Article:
Speaking at the SBS D Forum in South Korea, as reported by Yonhap News Agency, he said: “I kept asking questions, like who made this competition system in our society and who drives us into a corner? This is the question that I want to ask everybody living in the midst of the pandemic in the 21st century.”
Hwang continued: “Violence in the show looks very lifelike, but it is figurative and allegorical,” adding that those violent scenes are intended to “mirror people who run into a dead end after failing to survive the competitive society”.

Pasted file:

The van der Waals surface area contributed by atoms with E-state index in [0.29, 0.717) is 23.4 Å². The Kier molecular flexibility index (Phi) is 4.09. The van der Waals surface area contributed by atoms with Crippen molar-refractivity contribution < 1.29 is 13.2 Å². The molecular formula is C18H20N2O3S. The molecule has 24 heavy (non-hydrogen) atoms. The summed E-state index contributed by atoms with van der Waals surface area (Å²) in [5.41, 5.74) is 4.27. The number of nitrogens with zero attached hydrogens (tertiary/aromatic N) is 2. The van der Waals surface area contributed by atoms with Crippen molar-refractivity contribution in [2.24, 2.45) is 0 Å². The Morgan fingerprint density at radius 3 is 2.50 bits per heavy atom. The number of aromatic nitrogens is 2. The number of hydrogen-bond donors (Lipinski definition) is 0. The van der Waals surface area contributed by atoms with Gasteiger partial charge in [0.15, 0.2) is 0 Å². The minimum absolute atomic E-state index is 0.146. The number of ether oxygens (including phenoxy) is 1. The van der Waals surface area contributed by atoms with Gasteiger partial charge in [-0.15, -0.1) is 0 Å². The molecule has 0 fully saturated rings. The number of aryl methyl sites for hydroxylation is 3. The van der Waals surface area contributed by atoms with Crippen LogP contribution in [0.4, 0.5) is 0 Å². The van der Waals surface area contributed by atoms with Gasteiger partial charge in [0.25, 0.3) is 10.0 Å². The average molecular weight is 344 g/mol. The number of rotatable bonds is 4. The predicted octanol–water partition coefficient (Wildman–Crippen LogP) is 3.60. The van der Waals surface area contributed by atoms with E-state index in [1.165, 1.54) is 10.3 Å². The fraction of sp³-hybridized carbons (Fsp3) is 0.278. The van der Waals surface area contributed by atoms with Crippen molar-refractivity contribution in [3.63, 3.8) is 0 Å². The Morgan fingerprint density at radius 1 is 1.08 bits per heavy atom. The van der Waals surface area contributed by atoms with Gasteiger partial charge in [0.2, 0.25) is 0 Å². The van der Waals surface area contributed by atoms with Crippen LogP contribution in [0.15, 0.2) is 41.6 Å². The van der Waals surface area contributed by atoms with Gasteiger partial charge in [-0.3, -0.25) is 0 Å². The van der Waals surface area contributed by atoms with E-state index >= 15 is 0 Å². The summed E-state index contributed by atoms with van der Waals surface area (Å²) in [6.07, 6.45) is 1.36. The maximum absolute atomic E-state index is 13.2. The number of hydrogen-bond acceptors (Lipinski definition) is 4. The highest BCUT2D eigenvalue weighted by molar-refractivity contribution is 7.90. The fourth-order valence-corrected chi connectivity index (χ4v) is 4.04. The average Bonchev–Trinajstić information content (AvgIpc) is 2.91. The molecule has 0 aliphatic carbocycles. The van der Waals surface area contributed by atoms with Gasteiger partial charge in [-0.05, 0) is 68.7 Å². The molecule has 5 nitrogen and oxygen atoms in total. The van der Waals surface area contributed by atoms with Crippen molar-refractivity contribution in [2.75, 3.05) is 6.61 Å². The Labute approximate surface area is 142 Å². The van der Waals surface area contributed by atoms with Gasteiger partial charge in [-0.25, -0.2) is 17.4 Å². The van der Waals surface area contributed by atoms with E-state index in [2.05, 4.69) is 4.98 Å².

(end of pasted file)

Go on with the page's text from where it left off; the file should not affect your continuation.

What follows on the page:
The South Korean filmmaker recently confirmed a Squid Game season two, telling Associated Press that fans left him with “no choice” but to bring Squid Game back for a second run.
“There will indeed be a second season. It’s in my head right now. I’m in the planning process currently. But I do think it’s too early to say when and how that’s going to happen.”
The survival drama became Netflix’s biggest show launch ever when it arrived on our screens at the end of September, catapulting South Korean star Lee Jung-jae (who led the Squid Game cast) to global fame.
It originally took Hwang over 10 years to get Squid Game to our screens, which would explain why the show was originally advertised as a limited series only.
Squid Game is now available to watch on Netflix. Check out our lists of the best TV shows on Netflix and the best movies on Netflix or alternatively head to our TV Guide for something to watch tonight.